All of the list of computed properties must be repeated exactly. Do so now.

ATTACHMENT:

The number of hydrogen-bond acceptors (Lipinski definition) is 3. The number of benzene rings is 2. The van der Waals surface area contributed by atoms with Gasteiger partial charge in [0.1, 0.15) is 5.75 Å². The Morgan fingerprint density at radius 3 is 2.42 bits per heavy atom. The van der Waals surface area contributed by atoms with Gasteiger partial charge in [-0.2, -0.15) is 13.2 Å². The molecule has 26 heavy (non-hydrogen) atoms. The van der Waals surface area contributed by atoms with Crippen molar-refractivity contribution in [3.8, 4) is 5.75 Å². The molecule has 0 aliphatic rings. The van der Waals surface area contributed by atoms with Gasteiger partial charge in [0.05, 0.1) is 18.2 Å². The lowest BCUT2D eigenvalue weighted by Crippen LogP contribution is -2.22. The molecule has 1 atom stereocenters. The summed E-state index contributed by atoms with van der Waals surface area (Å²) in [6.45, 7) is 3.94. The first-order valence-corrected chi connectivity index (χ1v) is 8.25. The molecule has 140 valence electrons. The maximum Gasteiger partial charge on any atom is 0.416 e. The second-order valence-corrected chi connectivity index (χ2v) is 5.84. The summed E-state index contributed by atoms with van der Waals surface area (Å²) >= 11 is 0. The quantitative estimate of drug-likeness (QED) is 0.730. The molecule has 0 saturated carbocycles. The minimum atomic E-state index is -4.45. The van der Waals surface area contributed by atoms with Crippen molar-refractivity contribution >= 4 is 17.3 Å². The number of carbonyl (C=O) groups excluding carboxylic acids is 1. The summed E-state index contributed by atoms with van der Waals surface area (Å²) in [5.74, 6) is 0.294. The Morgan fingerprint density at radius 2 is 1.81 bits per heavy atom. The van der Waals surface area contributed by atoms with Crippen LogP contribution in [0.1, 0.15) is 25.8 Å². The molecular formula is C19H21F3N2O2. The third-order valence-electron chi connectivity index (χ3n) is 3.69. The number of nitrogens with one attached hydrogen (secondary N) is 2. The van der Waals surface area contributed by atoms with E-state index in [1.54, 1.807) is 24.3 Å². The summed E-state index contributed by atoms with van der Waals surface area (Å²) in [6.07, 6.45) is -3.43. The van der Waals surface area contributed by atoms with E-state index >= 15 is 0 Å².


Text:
The number of hydrogen-bond acceptors (Lipinski definition) is 3. The number of benzene rings is 2. The van der Waals surface area contributed by atoms with Gasteiger partial charge in [0.1, 0.15) is 5.75 Å². The Morgan fingerprint density at radius 3 is 2.42 bits per heavy atom. The van der Waals surface area contributed by atoms with Gasteiger partial charge in [-0.2, -0.15) is 13.2 Å². The molecule has 26 heavy (non-hydrogen) atoms. The van der Waals surface area contributed by atoms with Crippen molar-refractivity contribution in [3.8, 4) is 5.75 Å². The molecule has 0 aliphatic rings. The van der Waals surface area contributed by atoms with Gasteiger partial charge in [0.05, 0.1) is 18.2 Å². The lowest BCUT2D eigenvalue weighted by Crippen LogP contribution is -2.22. The molecule has 1 atom stereocenters. The summed E-state index contributed by atoms with van der Waals surface area (Å²) in [6.45, 7) is 3.94. The first-order valence-corrected chi connectivity index (χ1v) is 8.25. The molecule has 140 valence electrons. The maximum Gasteiger partial charge on any atom is 0.416 e. The second-order valence-corrected chi connectivity index (χ2v) is 5.84. The summed E-state index contributed by atoms with van der Waals surface area (Å²) >= 11 is 0. The quantitative estimate of drug-likeness (QED) is 0.730. The molecule has 0 saturated carbocycles. The minimum atomic E-state index is -4.45. The van der Waals surface area contributed by atoms with Crippen molar-refractivity contribution >= 4 is 17.3 Å². The number of carbonyl (C=O) groups excluding carboxylic acids is 1. The summed E-state index contributed by atoms with van der Waals surface area (Å²) in [5.74, 6) is 0.294. The Morgan fingerprint density at radius 2 is 1.81 bits per heavy atom. The van der Waals surface area contributed by atoms with Crippen LogP contribution in [0.1, 0.15) is 25.8 Å². The molecular formula is C19H21F3N2O2. The third-order valence-electron chi connectivity index (χ3n) is 3.69. The number of nitrogens with one attached hydrogen (secondary N) is 2. The van der Waals surface area contributed by atoms with E-state index in [1.54, 1.807) is 24.3 Å². The summed E-state index contributed by atoms with van der Waals surface area (Å²) in [6.07, 6.45) is -3.43. The van der Waals surface area contributed by atoms with E-state index >= 15 is 0 Å².